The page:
GambleAware Faces Scrutiny Over Alleged Bias and Industry Ties

GambleAware Faces Scrutiny Over Alleged Bias and Industry Ties
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The respected charity GambleAware is under fire as campaigners call for an investigation into its operations and alleged industry bias. The Good Law Project steps in, representing two prominent campaigners in a complaint to the Charity Commission.

Key takeaways
  • The Good Law Project, representing campaigners, has filed a complaint against GambleAware.
  • The complaint accuses GambleAware trustees of failing to provide unbiased gambling harm education due to industry connections.
  • The Charity Commission is assessing the complaint; no findings yet.
  • GambleAware insists on its independence and refutes the allegations.
  • Calls for a statutory inquiry into GambleAware have been suggested due to recent parliamentary inquiries questioning its effectiveness.

GambleAware, a charity known for its efforts to prevent gambling harm, is currently under scrutiny. Allegations have been brought forward that question the charity’s ability to provide unbiased information and education on gambling harms. At the heart of these allegations is its reported reliance on funding from the gambling industry itself.

A Conflict of Interest?

Campaigners Will Prochaska and Annie Ashton are being represented by the Good Law Project in a complaint filed against GambleAware. They claim that the charity struggles to fulfil its objectives due to its ties to the gambling industry. The Charity Commission has acknowledged receiving the complaint and is in the process of assessing whether there is a ground for investigation.

GambleAware has vehemently denied these allegations. A statement from the charity emphasised its independence from the gambling industry and highlighted its advocacy for more stringent regulations and advertising controls.

Call for a Deeper Inquiry

This isn’t the first time GambleAware’s effectiveness and neutrality have been questioned. Previous parliamentary inquiries, especially the Online Gambling Harm Inquiry led by the Gambling Related Harm APPG in 2020, hinted at GambleAware’s limitations in executing its research, education, and treatment functions proficiently.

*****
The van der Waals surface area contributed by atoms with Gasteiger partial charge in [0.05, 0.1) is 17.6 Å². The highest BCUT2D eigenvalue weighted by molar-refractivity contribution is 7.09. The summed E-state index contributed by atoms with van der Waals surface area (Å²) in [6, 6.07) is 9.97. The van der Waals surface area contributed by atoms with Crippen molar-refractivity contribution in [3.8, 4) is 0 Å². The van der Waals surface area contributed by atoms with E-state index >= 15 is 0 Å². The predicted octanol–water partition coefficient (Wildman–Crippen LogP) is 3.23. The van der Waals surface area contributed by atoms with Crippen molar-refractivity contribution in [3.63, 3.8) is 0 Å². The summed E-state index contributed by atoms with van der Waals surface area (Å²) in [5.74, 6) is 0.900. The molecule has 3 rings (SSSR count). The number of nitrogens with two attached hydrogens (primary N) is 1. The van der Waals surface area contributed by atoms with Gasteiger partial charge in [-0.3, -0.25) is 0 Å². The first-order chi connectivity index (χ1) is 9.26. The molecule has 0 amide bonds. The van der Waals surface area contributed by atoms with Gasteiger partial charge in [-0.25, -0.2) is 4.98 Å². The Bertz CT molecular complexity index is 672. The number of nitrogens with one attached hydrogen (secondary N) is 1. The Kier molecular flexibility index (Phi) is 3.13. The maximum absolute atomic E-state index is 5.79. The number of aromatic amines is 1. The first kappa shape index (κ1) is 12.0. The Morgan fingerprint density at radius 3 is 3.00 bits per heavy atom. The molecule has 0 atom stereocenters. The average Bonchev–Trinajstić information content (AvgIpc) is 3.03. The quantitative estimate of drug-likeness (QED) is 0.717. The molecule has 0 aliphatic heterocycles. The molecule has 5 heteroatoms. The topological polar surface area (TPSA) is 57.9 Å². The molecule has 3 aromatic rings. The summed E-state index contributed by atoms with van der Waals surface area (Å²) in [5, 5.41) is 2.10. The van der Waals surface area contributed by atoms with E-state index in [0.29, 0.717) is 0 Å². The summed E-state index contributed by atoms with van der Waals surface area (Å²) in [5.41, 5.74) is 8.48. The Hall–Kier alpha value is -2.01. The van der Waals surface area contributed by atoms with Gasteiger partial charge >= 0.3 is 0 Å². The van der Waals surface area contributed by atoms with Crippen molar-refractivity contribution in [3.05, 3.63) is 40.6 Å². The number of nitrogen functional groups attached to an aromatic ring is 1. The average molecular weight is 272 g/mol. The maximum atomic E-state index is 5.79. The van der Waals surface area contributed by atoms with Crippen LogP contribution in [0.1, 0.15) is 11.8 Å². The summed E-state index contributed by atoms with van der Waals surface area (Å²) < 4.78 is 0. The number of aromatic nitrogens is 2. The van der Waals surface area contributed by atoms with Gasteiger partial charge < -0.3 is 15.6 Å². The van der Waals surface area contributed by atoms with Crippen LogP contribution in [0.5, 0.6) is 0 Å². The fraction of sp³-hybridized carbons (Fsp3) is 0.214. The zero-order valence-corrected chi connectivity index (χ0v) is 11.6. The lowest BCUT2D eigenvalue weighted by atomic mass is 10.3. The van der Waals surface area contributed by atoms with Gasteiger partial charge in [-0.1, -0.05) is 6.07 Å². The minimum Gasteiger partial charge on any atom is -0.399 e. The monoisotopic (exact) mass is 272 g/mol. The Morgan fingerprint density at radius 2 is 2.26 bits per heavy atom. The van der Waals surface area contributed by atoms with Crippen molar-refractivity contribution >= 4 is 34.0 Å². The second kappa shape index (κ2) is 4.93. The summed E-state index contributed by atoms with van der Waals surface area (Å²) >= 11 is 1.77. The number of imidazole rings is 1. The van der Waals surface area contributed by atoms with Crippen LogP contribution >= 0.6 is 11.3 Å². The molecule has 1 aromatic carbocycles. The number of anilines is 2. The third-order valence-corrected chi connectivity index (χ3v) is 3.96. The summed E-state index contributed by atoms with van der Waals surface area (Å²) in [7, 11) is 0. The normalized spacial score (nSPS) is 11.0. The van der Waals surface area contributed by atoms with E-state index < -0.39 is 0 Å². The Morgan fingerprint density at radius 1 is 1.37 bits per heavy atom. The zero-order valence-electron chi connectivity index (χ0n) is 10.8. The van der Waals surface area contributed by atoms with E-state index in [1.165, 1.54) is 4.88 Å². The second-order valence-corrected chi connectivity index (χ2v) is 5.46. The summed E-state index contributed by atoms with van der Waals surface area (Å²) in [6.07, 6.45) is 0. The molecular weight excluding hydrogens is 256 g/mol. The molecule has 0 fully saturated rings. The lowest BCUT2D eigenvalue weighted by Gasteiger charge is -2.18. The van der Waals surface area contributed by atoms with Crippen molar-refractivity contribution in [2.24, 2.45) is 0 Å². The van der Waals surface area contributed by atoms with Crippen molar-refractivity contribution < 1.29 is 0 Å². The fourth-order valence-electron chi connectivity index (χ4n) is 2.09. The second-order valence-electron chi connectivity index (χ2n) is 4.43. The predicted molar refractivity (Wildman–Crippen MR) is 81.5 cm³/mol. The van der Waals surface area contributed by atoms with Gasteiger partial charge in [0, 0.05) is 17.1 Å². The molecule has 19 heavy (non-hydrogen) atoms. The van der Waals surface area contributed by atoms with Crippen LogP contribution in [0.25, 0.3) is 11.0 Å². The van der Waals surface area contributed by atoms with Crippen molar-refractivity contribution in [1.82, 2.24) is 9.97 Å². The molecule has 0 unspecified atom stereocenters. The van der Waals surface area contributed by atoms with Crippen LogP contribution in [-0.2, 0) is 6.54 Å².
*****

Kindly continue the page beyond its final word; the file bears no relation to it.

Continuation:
As a response to the growing criticisms, Prochaska urges a more profound scrutiny directed toward the trustees of GambleAware, suggesting that it’s crucial to understand if the charity’s programs genuinely serve the interest of the beneficiaries or lean more toward the funders’ interests.

The Defence and Beyond

On the defending side, GambleAware underlines the importance of its services, including the National Gambling Support Network and the National Gambling Helpline, credited for aiding many to combat gambling issues. Ben Howard, chair of GambleAware’s Lived Experience Council, shared his testament to the efficacy of these services.

This ongoing controversy brings to light the delicate balance charities like GambleAware must maintain between industry collaboration and upholding an unbiased stand on gambling harms. It underscores the importance of transparency and independence in the operations of charities. This is especially the case for those tackling issues as complex and multifaceted as gambling addiction. As the Charity Commission continues its assessment, the gambling community and its observers eagerly await the findings, hoping for clarity and, more importantly, a path toward better gambling harm prevention and education.

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Peter Wilson
Peter Wilson
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Peter is our Editor-in-Chief at Gamblingauthority. He has more than eigth years of experience from the iGaming industry and is a valuable resource for everything related to online casinos.

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